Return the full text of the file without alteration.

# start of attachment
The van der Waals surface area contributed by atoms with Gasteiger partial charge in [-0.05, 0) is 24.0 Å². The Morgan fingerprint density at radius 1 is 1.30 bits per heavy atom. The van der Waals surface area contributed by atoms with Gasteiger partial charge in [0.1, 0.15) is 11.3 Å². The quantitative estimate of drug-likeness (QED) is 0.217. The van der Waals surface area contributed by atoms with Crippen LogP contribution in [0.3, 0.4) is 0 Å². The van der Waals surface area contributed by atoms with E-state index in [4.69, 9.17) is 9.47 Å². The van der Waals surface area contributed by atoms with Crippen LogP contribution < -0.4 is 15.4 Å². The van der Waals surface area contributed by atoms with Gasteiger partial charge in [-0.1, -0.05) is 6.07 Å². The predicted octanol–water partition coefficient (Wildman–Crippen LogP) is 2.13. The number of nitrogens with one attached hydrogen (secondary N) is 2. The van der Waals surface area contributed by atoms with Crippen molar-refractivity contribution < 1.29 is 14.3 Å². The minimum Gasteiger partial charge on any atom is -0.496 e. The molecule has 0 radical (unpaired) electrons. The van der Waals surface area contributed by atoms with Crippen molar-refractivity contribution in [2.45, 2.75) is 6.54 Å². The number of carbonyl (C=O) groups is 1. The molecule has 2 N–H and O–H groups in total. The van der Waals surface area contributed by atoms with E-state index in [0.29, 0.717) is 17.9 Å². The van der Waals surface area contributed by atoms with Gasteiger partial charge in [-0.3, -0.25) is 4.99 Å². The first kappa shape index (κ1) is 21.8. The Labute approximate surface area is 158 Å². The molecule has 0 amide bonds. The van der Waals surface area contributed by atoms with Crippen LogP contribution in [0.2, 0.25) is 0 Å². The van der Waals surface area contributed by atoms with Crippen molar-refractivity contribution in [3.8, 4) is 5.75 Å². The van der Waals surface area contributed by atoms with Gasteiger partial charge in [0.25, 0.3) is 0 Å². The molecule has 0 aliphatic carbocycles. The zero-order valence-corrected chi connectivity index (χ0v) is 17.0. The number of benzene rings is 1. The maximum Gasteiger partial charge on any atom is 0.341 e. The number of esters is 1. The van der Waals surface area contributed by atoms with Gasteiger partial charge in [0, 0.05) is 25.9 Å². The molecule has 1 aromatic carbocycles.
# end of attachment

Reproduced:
The van der Waals surface area contributed by atoms with Gasteiger partial charge in [-0.05, 0) is 24.0 Å². The Morgan fingerprint density at radius 1 is 1.30 bits per heavy atom. The van der Waals surface area contributed by atoms with Gasteiger partial charge in [0.1, 0.15) is 11.3 Å². The quantitative estimate of drug-likeness (QED) is 0.217. The van der Waals surface area contributed by atoms with Crippen LogP contribution in [0.3, 0.4) is 0 Å². The van der Waals surface area contributed by atoms with E-state index in [4.69, 9.17) is 9.47 Å². The van der Waals surface area contributed by atoms with Crippen LogP contribution < -0.4 is 15.4 Å². The van der Waals surface area contributed by atoms with Gasteiger partial charge in [-0.1, -0.05) is 6.07 Å². The predicted octanol–water partition coefficient (Wildman–Crippen LogP) is 2.13. The number of nitrogens with one attached hydrogen (secondary N) is 2. The van der Waals surface area contributed by atoms with Crippen molar-refractivity contribution < 1.29 is 14.3 Å². The minimum Gasteiger partial charge on any atom is -0.496 e. The molecule has 0 radical (unpaired) electrons. The van der Waals surface area contributed by atoms with Crippen molar-refractivity contribution in [2.45, 2.75) is 6.54 Å². The number of carbonyl (C=O) groups is 1. The molecule has 2 N–H and O–H groups in total. The van der Waals surface area contributed by atoms with E-state index in [0.29, 0.717) is 17.9 Å². The van der Waals surface area contributed by atoms with Gasteiger partial charge in [-0.3, -0.25) is 4.99 Å². The first kappa shape index (κ1) is 21.8. The Labute approximate surface area is 158 Å². The molecule has 0 amide bonds. The van der Waals surface area contributed by atoms with Crippen LogP contribution in [0.2, 0.25) is 0 Å². The van der Waals surface area contributed by atoms with Crippen molar-refractivity contribution in [3.8, 4) is 5.75 Å². The van der Waals surface area contributed by atoms with Gasteiger partial charge in [0.25, 0.3) is 0 Å². The molecule has 0 aliphatic carbocycles. The zero-order valence-corrected chi connectivity index (χ0v) is 17.0. The number of benzene rings is 1. The maximum Gasteiger partial charge on any atom is 0.341 e. The number of esters is 1. The van der Waals surface area contributed by atoms with Gasteiger partial charge in [0, 0.05) is 25.9 Å². The molecule has 1 aromatic carbocycles.